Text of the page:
The Family Mansion

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The Family Mansion

by Anthony C. Winkler

published by Akaschic Books


I received this book through Library Thing’s Early Reviewer program in exchange for an honest review.


The Family Mansion tells the story of Hartley Fudges, whose personal destiny unfolds against the backdrop of nineteenth-century British culture, a time when English society was based upon the strictest subordination and stratification of the classes. Hartley’s decision to migrate to Jamaica at the age of twenty-three seems sensible at first: in the early 1800s Jamaica was far and away the richest and most opulent of all the crown colonies. But for all its fabulous wealth, Jamaica was a difficult and inhospitable place for an immigrant.

The complex saga of Hartley’s life is revealed in vivid scenes that depict the vicissitudes of ninteenth-century English and Jamaican societies. Aside from violent slave revolts, newcomers had to survive the nemesis of the white man in the tropics—namely, yellow fever. With Hartley’s point of view as its primary focus, the narrative transports readers to exotic lands, simultaneously exploring the brutality of England’s slavery-based colonization. (from Goodreads)

My Review

We first meet Hartley Fudges, the main character, in England, where he bemoans his bad luck at being the second (and non inheriting) son of a wealthy aristocrat.  Since he will not inherit anything from his father due to England’s primogeniture laws, his options for the future are limited-marry for wealth, join the clergy, or head to the colonies to make a living.  After some very bad choices, Hartley does head out – to work at a sugar plantation in Jamaica.  Once there, he immediately falls ill with Yellow Fever, which he barely survives.  After his recuperation, Hartley works as a backra, one of six white men who run the plantation under the manager.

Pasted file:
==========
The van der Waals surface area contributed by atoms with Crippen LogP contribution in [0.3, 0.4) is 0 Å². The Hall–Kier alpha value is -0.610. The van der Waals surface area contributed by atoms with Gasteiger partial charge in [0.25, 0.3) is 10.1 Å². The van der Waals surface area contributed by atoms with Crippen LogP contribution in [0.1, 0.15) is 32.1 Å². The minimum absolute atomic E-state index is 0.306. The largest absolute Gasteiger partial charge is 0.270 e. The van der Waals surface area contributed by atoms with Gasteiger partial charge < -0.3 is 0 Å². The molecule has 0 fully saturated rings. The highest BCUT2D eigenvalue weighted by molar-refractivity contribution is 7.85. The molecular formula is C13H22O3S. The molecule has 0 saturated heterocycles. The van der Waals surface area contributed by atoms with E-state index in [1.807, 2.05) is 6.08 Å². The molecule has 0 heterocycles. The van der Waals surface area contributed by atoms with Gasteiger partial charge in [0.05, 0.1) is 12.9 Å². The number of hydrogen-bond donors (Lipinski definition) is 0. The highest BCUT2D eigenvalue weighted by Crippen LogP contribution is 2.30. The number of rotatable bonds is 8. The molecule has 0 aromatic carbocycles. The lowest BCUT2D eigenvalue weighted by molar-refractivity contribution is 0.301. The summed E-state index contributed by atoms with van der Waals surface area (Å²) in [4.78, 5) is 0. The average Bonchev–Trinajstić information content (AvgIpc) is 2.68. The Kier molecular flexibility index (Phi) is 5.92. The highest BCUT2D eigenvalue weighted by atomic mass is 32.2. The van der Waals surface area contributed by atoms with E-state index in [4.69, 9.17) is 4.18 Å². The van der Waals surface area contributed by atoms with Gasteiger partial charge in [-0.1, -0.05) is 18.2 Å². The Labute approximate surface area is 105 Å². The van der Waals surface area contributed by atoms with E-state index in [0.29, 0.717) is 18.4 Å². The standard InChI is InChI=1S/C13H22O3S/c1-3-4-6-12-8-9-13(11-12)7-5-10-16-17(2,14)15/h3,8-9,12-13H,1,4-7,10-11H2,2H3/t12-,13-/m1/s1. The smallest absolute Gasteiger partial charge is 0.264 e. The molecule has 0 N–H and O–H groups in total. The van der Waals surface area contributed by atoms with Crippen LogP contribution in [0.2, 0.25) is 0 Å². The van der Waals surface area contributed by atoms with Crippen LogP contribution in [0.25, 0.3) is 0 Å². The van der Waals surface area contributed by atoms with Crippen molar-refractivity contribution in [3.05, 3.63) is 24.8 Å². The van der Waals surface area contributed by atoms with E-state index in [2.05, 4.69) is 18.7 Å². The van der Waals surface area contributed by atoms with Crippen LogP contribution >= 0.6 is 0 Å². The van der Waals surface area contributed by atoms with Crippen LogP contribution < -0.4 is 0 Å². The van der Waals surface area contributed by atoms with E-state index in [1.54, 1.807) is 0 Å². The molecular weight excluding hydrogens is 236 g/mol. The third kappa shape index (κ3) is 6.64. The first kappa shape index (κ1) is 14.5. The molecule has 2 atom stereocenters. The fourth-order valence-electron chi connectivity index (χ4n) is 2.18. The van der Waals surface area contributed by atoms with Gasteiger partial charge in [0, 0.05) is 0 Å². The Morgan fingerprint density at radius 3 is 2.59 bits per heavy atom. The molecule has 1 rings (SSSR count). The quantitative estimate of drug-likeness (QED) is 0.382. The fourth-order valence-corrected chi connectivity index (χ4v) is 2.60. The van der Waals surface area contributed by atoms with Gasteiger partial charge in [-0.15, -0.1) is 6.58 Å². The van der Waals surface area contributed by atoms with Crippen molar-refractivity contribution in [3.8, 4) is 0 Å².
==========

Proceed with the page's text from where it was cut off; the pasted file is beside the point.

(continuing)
Mr. Winkler has written an amusing, at times satirical novel, while touching on important historical aspects, such as human rights, slavery, and colonization.  There were times I felt it was almost too funny, but I never lost interest in the story.  I especially enjoyed the way the author described Hartley’s surroundings-

“London in 1805 was a crowded, dirty city exploding with industry and people.  The streets were jammed with horse-drawn carriages, and the pedestrians swarming everywhere had the pallor and bustling, scurrying energy of constant motion that might be found in a population of hungry marsupials.  Everywhere the eye looked it beheld smokestacks, grimy working men, sidewalk butchers, shrieking hankerers, and peddlers against a backdrop of persistent staccato hoof beats made by overworked horses harnessed to carriages, hackney cabs, and drays.”

I would recommend this book, especially to those who enjoy historical fiction.  I really enjoyed this book and look forward to reading more from this author.

Rating- 4 out of 5

Anthony C. Winkler was born in Kingston, Jamaica, in 1942 and is widely recognized as one of the island’s finest exports. His novels includeThe Lunatic (1987; adapted into a feature film), The Duppy (1997), Dog War (2007), and God Carlos (2012). He lives in Atlanta, Georgia.